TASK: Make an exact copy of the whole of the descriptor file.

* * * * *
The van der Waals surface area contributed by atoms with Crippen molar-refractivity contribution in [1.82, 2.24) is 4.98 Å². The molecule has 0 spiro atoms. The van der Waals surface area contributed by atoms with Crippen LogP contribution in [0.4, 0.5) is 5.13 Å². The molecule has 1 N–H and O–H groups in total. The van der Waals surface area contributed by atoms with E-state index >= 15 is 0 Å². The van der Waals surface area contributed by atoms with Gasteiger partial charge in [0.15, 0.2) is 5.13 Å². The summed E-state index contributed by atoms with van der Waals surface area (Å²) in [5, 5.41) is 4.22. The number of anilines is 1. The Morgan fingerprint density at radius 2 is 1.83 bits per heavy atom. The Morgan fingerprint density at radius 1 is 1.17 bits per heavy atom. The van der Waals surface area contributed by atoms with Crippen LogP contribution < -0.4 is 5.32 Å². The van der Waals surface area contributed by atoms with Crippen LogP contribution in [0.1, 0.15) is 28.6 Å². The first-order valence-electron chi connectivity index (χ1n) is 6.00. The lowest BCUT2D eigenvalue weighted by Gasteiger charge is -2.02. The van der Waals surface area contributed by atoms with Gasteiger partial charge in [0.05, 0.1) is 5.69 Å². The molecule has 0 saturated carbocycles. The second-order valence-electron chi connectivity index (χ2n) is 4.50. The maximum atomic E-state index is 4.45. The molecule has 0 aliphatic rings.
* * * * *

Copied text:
The van der Waals surface area contributed by atoms with Crippen molar-refractivity contribution in [1.82, 2.24) is 4.98 Å². The molecule has 0 spiro atoms. The van der Waals surface area contributed by atoms with Crippen LogP contribution in [0.4, 0.5) is 5.13 Å². The molecule has 1 N–H and O–H groups in total. The van der Waals surface area contributed by atoms with E-state index >= 15 is 0 Å². The van der Waals surface area contributed by atoms with Gasteiger partial charge in [0.15, 0.2) is 5.13 Å². The summed E-state index contributed by atoms with van der Waals surface area (Å²) in [5, 5.41) is 4.22. The number of anilines is 1. The Morgan fingerprint density at radius 2 is 1.83 bits per heavy atom. The Morgan fingerprint density at radius 1 is 1.17 bits per heavy atom. The van der Waals surface area contributed by atoms with Crippen LogP contribution < -0.4 is 5.32 Å². The van der Waals surface area contributed by atoms with Crippen LogP contribution in [0.1, 0.15) is 28.6 Å². The first-order valence-electron chi connectivity index (χ1n) is 6.00. The lowest BCUT2D eigenvalue weighted by Gasteiger charge is -2.02. The van der Waals surface area contributed by atoms with Gasteiger partial charge in [0.05, 0.1) is 5.69 Å². The molecule has 0 saturated carbocycles. The second-order valence-electron chi connectivity index (χ2n) is 4.50. The maximum atomic E-state index is 4.45. The molecule has 0 aliphatic rings.